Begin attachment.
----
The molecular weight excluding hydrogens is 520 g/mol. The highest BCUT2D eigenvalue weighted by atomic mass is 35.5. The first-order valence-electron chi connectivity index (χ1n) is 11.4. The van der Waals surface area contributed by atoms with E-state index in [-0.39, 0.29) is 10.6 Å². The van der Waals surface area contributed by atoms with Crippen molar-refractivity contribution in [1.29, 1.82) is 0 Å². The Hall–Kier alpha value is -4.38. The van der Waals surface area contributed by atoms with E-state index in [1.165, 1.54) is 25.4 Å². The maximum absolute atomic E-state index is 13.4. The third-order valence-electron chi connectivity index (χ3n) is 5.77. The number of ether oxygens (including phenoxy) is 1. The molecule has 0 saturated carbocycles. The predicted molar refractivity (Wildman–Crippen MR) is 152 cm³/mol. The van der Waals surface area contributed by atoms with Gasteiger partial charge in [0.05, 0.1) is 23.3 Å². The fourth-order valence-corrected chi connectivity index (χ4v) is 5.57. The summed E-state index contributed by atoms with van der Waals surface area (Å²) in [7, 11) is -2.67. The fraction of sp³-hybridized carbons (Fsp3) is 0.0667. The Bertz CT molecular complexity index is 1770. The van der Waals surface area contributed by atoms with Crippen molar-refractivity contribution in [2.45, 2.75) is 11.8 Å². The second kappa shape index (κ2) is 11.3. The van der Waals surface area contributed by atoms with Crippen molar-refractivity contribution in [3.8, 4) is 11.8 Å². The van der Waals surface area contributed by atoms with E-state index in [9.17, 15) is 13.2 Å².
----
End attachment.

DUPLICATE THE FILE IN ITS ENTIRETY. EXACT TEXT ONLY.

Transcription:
The molecular weight excluding hydrogens is 520 g/mol. The highest BCUT2D eigenvalue weighted by atomic mass is 35.5. The first-order valence-electron chi connectivity index (χ1n) is 11.4. The van der Waals surface area contributed by atoms with E-state index in [-0.39, 0.29) is 10.6 Å². The van der Waals surface area contributed by atoms with Crippen molar-refractivity contribution in [1.29, 1.82) is 0 Å². The Hall–Kier alpha value is -4.38. The van der Waals surface area contributed by atoms with E-state index in [1.165, 1.54) is 25.4 Å². The maximum absolute atomic E-state index is 13.4. The third-order valence-electron chi connectivity index (χ3n) is 5.77. The number of ether oxygens (including phenoxy) is 1. The molecule has 0 saturated carbocycles. The predicted molar refractivity (Wildman–Crippen MR) is 152 cm³/mol. The van der Waals surface area contributed by atoms with Gasteiger partial charge in [0.05, 0.1) is 23.3 Å². The fourth-order valence-corrected chi connectivity index (χ4v) is 5.57. The summed E-state index contributed by atoms with van der Waals surface area (Å²) in [7, 11) is -2.67. The fraction of sp³-hybridized carbons (Fsp3) is 0.0667. The Bertz CT molecular complexity index is 1770. The van der Waals surface area contributed by atoms with Crippen molar-refractivity contribution in [2.45, 2.75) is 11.8 Å². The second kappa shape index (κ2) is 11.3. The van der Waals surface area contributed by atoms with Crippen molar-refractivity contribution in [3.8, 4) is 11.8 Å². The van der Waals surface area contributed by atoms with E-state index in [9.17, 15) is 13.2 Å².